Why does everyone keeping thinking you have to have enough flash to store the whole os? Hybrids are sector based, not file or application based. They only needs to cache the frequently used bits in flash. Which might not even be a whole file.
If they are real clever (and I'm not saying they are), they could hide the seek time for a file by putting the first few sectors in flash. That would allow the drive time to find the rest of the file on disk.
There is obviously a cost performance tradeoff here. How much flash is needed to achieve a desired performance level can not be derived simply by using data from pairing an SSD with and HDD. It is also a function of the caching algorithm used.
There are only two things that can be surmised for sure about this drive. It's large file sequential transfer rate is going to be slower than a 7200 rpm drive. And pure random accesses will be slower than an SSD, because you can't fit everything into those 8GB of flash.
So, obviously if you are doing those two tasks a lot, this is a poor drive for you. On the other hand, that doesn't sound like a typical work load for the average user.
The only fault I find for this drive is they don't offer a 7200 rpm model in the 2.5" form factor. Was that a good decision? I don't know. They will might lose out on some aftermarket sales because of it. But then again, if those aftermarket purchases were so concerned with performance maybe those were going to be pure SSD sales anyways. I'm guessing this compromise is what Dell, Acer, HP, Samsung, and company were asking for.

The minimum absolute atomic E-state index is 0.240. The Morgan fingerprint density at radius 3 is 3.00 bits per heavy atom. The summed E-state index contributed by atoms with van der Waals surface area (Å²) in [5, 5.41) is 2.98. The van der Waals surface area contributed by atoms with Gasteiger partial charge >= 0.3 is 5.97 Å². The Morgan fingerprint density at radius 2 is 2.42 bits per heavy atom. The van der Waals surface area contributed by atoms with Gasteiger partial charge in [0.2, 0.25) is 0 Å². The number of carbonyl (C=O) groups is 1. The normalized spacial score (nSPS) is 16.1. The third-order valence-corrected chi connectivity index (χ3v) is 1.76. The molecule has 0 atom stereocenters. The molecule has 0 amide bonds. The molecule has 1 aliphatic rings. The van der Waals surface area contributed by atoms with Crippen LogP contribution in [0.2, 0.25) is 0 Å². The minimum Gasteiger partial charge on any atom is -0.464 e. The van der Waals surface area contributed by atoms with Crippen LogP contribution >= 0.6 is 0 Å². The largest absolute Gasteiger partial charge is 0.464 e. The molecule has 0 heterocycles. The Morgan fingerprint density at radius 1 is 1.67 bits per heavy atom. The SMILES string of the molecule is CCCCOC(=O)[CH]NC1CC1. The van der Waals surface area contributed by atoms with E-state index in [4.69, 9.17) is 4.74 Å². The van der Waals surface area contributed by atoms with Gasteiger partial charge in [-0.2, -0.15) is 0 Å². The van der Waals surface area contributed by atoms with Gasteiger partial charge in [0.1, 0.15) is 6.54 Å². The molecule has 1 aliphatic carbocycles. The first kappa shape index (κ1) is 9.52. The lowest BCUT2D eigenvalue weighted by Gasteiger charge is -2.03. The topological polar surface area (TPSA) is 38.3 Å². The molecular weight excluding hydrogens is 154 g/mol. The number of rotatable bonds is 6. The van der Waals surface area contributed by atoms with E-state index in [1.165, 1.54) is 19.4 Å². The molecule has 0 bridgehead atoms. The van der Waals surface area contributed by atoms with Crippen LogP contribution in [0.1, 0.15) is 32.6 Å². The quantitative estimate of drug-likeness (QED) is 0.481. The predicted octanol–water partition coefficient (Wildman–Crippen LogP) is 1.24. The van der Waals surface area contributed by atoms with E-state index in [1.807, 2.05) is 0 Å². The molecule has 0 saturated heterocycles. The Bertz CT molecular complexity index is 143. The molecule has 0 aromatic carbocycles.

So, if I had the cash to upgrade my laptop to 750 GB SSD, I'd do that. But I'm seriously thinking of giving one of these a try. I'd buy a 7200 rpm model if it existed in the 2.5" form factor, but this still has the potential to be a lot faster than the 5400 rpm drive I have now.
Try using google my friend.
A penny can have more than one state, but a finite count of them. A transistor can have one state unless you add a method to change it, such as a sine wave generator or another transistor. Then it is a transistor + input generator make a computer. The penny has itself and a small image (signal) that make it a computer.
You're confusing transistor with flop-flop or flash cell or something which is slightly more than just a transistor. Which by the way, a transistor does not have a finite number of states. Transistors are analog devices with continuously infinite number of states. It just happens that digital computers use them in arrangements of multiple transistors where we generally only use 2 states.
Monthly contract, suckiest gift ever.
Black tape. Try finding a zero day hole in that biatch!
Interesting article. However, it only affects software FDE implementations. FDE implemented in hard drives don't store keys in DRAM, and sector data stored DRAM (cache memory on the drive) is encrypted.
That said, for the described attack to work they'd have to steal a running computer. Which quite likely means they'd have access to all of your data without going through all the trouble.